A relentless focus on high-quality teachers and teaching
Welcome back to another exciting year in education. Hopefully we have all had a good Christmas and had time to rest after the usual surfeit of turkey, Christmas pudding and mulled wine because this year in education looks set to follow the same pattern as last year with ‘all change’ being our motto for at least the next 12 months.
This month we see the implementation of the new Ofsted inspection framework, requiring inspectors to focus ‘even more extensively on the quality of teaching… spending most of their time in classrooms’ (The framework for school inspection. January 2012, Ref: 110128).
Teaching and its impact on pupil achievement will, in the light of the drive for improvement first outlined in the 2010 White Paper, The importance of teaching, be under ever-increasing scrutiny.
The revised framework
At the close of the last calendar year, we looked at the place of questioning, dialogue and discussion in promoting high-quality learning experiences. These are important areas for all of us to work on as the new inspection framework has been trimmed down to focus on four key areas:
- the achievement of pupils in the school
- the quality of teaching in the school
- the quality of leadership and management in the school
- the behaviour and safety of the pupils in the school.
Under judgments related to the quality of teaching, inspectors will be looking for, amongst other things, ‘the extent to which teachers’ questioning and use of discussion promote learning’.
To help them make these judgments, they will be spending longer in classrooms and talking with adults and students to determine the ‘extent to which the pace and depth of learning are maximised as a result of teachers’ monitoring of learning during lessons and consequent actions in response to pupils’ feedback’. A rose by any other name, these judgements focus heavily on actions and outcomes promoted by assessment for learning (AFL) practice.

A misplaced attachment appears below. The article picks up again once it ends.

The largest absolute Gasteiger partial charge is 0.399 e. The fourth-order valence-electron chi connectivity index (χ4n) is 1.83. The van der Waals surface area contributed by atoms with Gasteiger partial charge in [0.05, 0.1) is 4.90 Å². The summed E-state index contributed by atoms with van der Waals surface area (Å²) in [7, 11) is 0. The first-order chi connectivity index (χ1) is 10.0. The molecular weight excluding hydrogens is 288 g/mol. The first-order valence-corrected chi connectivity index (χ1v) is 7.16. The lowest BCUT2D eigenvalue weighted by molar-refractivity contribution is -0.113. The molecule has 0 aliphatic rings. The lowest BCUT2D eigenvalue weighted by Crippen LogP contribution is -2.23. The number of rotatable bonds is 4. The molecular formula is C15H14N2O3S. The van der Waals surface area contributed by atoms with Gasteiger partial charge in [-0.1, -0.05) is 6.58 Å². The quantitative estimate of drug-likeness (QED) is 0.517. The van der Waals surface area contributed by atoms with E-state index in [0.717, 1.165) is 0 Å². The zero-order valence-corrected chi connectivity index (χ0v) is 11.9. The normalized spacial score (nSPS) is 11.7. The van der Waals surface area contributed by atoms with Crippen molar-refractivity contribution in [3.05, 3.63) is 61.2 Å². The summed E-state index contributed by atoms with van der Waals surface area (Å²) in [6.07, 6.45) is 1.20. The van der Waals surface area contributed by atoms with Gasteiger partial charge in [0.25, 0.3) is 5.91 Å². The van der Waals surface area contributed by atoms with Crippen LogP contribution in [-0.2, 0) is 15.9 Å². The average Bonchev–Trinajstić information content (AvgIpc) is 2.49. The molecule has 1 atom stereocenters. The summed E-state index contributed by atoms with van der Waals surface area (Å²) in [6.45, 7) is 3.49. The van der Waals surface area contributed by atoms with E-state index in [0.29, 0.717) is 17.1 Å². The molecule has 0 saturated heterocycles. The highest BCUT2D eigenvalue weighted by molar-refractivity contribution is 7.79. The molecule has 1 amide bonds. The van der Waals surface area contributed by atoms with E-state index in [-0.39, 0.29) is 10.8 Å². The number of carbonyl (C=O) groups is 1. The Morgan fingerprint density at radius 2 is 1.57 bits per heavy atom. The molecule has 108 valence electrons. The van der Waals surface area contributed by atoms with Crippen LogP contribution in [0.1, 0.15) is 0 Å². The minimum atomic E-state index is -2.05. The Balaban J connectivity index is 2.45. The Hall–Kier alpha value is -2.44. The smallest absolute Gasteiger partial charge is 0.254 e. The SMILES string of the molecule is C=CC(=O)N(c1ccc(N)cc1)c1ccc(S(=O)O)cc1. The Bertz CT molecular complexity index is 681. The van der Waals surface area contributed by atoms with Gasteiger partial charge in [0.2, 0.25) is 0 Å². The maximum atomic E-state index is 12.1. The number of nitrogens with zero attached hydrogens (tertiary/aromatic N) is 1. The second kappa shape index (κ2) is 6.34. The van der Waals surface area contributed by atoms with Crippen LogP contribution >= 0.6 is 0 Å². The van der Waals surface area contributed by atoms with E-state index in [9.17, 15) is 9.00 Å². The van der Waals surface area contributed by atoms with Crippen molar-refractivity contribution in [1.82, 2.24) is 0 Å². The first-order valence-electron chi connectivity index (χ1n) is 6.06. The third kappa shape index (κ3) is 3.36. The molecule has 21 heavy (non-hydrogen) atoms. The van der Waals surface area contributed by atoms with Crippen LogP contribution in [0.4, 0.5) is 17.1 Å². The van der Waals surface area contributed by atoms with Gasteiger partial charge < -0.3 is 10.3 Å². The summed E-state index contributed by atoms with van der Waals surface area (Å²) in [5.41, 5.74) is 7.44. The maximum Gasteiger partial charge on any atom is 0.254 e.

Teaching in the spotlight
The new chief inspector of schools, Sir Michael Wishard, identified back in October 2011 that schools would need to ‘ensure that there are strong performance management systems in [place], very robust ones, to identify not just the hopelessly ineffective and incompetent teacher, but also those that are coasting and letting children down’. These comments, following hot on the heels of Ofsted’s 2011 annual report which identified that ‘too much teaching is variable… just 3% of secondary schools (inspected) and 4% of primary schools were judged outstanding for the quality of teaching’, should leave us in no doubt that with the new streamlined inspection putting the spotlight firmly on the quality of teaching and the achievement of learners, we will be under scrutiny as never before.
Things to avoid
So let’s look at some of the ‘sins’ we need to avoid and then we can concentrate on moving our practice on in these areas. Ofsted’s annual report identified, amongst other things, the following concerns with regard to teaching practice and provision:
- over-use of worksheets
- over-reliance on a narrow range of texts
- too much talking from the front
- not enough pupil interaction
- poor monitoring of progress.
Assessment for Learning
If we use AFL techniques effectively and consistently in our classrooms, I believe the deficient behaviours identified above could quickly be eradicated and replaced with more dynamic teaching approaches. So what is stopping us? The research and evidence to validate the success of AFL is evident in abundance.
As long ago as 1998, Professor Paul Black and Dylan Wiliam presented evidence pointing out the importance of formative assessment in raising the standards of classroom achievement and engagement, strongly asserting that formative assessment lies ‘at the heart of effective teaching’.